Everyone is familiar with a computer mouse; along with the keyboard, it is one of the most common input devices you will use.
A mouse is also called a 'pointing device' because it enables you to control what happens on the screen by moving the mouse on your desk and pointing, clicking and selecting items on the screen.
A mouse usually has two buttons, a right and left one and also a central wheel which allows you to scroll up and down the page (some mice have up to five buttons). The left and right button have different functions. Left clicking usually lets you put your cursor at a certain point on the page or lets you choose a menu item. Right clicking brings you up a list of relevant menu items from which you can select a task.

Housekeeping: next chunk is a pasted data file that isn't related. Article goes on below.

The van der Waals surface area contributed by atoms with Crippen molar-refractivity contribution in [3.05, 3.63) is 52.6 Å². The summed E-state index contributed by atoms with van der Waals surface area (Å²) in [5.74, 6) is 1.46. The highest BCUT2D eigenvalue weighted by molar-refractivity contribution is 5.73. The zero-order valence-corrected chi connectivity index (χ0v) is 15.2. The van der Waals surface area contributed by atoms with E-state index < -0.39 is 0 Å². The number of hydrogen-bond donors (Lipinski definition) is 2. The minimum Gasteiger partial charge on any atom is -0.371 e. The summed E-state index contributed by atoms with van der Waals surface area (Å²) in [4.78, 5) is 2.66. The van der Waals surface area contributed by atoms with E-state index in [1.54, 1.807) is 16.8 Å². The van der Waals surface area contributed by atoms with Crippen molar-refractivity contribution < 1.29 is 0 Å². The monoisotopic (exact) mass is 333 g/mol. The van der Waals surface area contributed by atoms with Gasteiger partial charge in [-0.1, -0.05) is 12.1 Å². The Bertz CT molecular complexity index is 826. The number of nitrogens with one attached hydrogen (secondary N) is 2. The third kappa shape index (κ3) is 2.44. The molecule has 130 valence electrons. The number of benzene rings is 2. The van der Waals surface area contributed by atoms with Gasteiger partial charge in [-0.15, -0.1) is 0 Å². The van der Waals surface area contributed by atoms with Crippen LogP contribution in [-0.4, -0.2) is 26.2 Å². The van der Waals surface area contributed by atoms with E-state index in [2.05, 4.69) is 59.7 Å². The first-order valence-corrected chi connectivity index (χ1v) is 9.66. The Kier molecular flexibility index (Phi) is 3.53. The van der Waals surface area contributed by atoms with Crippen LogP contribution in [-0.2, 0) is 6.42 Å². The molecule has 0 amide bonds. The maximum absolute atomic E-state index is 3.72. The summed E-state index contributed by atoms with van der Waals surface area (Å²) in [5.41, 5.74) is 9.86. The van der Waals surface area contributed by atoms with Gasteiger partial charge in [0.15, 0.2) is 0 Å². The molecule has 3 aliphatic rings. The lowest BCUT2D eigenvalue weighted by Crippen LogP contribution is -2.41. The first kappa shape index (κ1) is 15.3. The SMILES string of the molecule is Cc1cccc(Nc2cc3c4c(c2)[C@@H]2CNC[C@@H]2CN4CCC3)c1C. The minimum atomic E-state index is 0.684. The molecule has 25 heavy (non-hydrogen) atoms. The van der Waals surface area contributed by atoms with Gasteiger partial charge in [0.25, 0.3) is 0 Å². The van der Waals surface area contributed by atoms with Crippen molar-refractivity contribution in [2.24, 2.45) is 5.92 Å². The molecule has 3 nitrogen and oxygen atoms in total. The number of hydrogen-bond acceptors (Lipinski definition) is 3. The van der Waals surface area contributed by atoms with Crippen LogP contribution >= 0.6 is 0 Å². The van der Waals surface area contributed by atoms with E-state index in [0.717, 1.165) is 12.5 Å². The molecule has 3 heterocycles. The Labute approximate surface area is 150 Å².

Many of the older styles of mice used a ball which moved against two internal rollers to record the direction that the mouse was being moved in. Recent versions of mice use 'optical' or 'wireless' technology to track mouse movement.
Turn over the mouse you are using right now, do you see a red light? If you do, then you are using an optical mouse.
|Advantages of mice||Disadvantages of mice|
|Ideal for use with desktop computers||They need a flat space close to the computer|
|Usually supplied as part of a new computer system||Older style mice which have roller balls can become clogged with grease and grime and lose their accuracy until cleaned.|
|Most computer users are familiar with them and require little training||Excessive use can lead to health problems such as repetitive strain injury (R.S.I.)|
|Works well in conjunction with a keyboard for data entry||If the battery wears out in a wireless mouse, it cannot be used until it has been replaced|
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Click on this link: Computer Mouse